Translation of the liturgical texts contained in Roman sacramentaries from Latin in the Old Church Slavic language, during the inculturation mission in Moravia and Pannonia, resulted in development of the liturgical cultural environment, which, in addition to the written word spoken during liturgy, in accordance with the liturgical tradition, includes also the singing part. In Roman liturgy, Gregorian chanting developed as a distinctiveness of the Roman liturgical heritage, which united singing and written prayers from sacramentaries, later from antiphonaries, graduals and breviaries, to make the beauty of the heavenly liturgy.
The Old Church Slavic liturgy, occurring in Croatia as early as by the beginning of the 10th century, belonged to the Roman liturgical tradition. This is supported by the oldest preserved Glagolitic liturgical sources, which are the direct translation of the Roman Latin sacramentaries of their time. This liturgy, as a distinctiveness of the Roman liturgical tradition, accurately follows the development of the Roman Latin liturgy, thus the 12th and the 16th century saw the preparation of the liturgical books of the Roman liturgy in the Croatian Church Slavic language and in Glagolitic script. Not only is the development of the Roman liturgy in Croatian Glagolitism accurately followed, but also the development of the singing parts of liturgical service. In Roman Latin tradition it remains the Gregorian chanting, while in the Croatian Glagolitic tradition it is the so-called Glagolitic chanting, which becomes the cultural phenomenon of this area of the Roman Church.
Probably the earliest records of chanted parts of the Roman liturgy in the Old Church Slavic language can be found in The Kiev Folia, but their strong testimony is found in fragments of Croatian Glagolitic breviaries of the 13th century as well as in all breviaries and missals after the redaction of the liturgical books of the Roman Rite in the 13th century.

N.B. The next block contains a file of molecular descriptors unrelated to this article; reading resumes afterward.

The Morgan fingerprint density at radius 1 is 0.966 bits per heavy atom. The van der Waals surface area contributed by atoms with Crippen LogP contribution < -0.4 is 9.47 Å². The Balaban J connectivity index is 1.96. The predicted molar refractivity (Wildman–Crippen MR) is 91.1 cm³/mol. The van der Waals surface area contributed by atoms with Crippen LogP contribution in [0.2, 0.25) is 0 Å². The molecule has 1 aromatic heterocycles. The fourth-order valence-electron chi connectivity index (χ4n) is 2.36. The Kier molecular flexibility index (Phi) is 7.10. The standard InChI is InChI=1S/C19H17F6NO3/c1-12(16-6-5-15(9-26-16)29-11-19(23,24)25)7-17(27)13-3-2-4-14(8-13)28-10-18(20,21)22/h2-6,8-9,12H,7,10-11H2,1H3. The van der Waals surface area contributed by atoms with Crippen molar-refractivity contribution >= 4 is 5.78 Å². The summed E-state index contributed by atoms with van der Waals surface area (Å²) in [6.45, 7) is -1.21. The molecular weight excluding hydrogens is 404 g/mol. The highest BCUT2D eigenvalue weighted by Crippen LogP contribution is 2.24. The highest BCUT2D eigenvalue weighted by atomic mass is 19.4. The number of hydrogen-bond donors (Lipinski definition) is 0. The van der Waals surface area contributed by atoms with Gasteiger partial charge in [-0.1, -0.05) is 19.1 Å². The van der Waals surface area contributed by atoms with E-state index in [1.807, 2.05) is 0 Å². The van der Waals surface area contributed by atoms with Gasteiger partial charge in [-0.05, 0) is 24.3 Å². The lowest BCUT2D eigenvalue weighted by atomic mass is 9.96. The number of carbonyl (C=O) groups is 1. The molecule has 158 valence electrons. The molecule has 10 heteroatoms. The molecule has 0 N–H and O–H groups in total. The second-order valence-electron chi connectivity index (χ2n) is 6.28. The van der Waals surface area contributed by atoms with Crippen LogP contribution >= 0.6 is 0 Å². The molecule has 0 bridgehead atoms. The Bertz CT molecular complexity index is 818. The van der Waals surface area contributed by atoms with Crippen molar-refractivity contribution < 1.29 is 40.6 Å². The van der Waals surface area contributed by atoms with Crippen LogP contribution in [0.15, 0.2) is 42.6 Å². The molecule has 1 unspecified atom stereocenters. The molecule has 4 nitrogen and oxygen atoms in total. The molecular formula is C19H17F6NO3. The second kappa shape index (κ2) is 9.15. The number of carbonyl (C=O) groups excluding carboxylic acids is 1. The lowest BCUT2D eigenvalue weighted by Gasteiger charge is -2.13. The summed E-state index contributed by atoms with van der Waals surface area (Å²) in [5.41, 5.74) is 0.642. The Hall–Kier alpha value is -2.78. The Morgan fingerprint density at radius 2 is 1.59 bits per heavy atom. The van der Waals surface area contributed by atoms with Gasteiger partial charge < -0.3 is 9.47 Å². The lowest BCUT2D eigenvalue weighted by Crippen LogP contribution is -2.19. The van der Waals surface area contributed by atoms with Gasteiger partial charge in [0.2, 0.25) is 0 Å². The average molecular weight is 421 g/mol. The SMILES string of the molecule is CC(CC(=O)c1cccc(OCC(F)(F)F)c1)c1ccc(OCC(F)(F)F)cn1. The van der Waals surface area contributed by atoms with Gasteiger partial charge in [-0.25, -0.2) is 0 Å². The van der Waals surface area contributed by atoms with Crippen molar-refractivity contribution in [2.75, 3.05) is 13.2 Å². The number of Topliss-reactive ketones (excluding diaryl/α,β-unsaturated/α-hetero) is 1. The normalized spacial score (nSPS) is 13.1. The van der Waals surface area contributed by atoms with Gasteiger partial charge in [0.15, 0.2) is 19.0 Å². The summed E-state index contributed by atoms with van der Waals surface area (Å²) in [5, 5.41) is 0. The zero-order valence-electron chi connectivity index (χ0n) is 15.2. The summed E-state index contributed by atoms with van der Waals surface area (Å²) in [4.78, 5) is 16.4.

Glagolitic chanting is manifested in two distinct features. Due to linguistic features of the Church Slavic language, in which Latin liturgical texts are translated, but sometimes not preserving the metric of Latin expression, it cannot follow Gregorian chants, therefore it creates its own singing forms that used to be a compulsory part of the liturgical service. In order to create its own singing forms, Glagolitic chanting had no stable form (like Gregorian), but it remained the distinctiveness and tradition of those church and religious communities celebrating the liturgy in the Church Slavic language, therefore it has so many different forms and ways of chanting.
The Church Slavic language can rightly be said, in addition to Latin, to be the second language of the Roman Rite, thus it is also possible to say that Glagolitic chanting, along with Gregorian chanting, is another form of Roman Rite chanting.
Kristijan Kuhar, PhD
Old Church Slavic Institute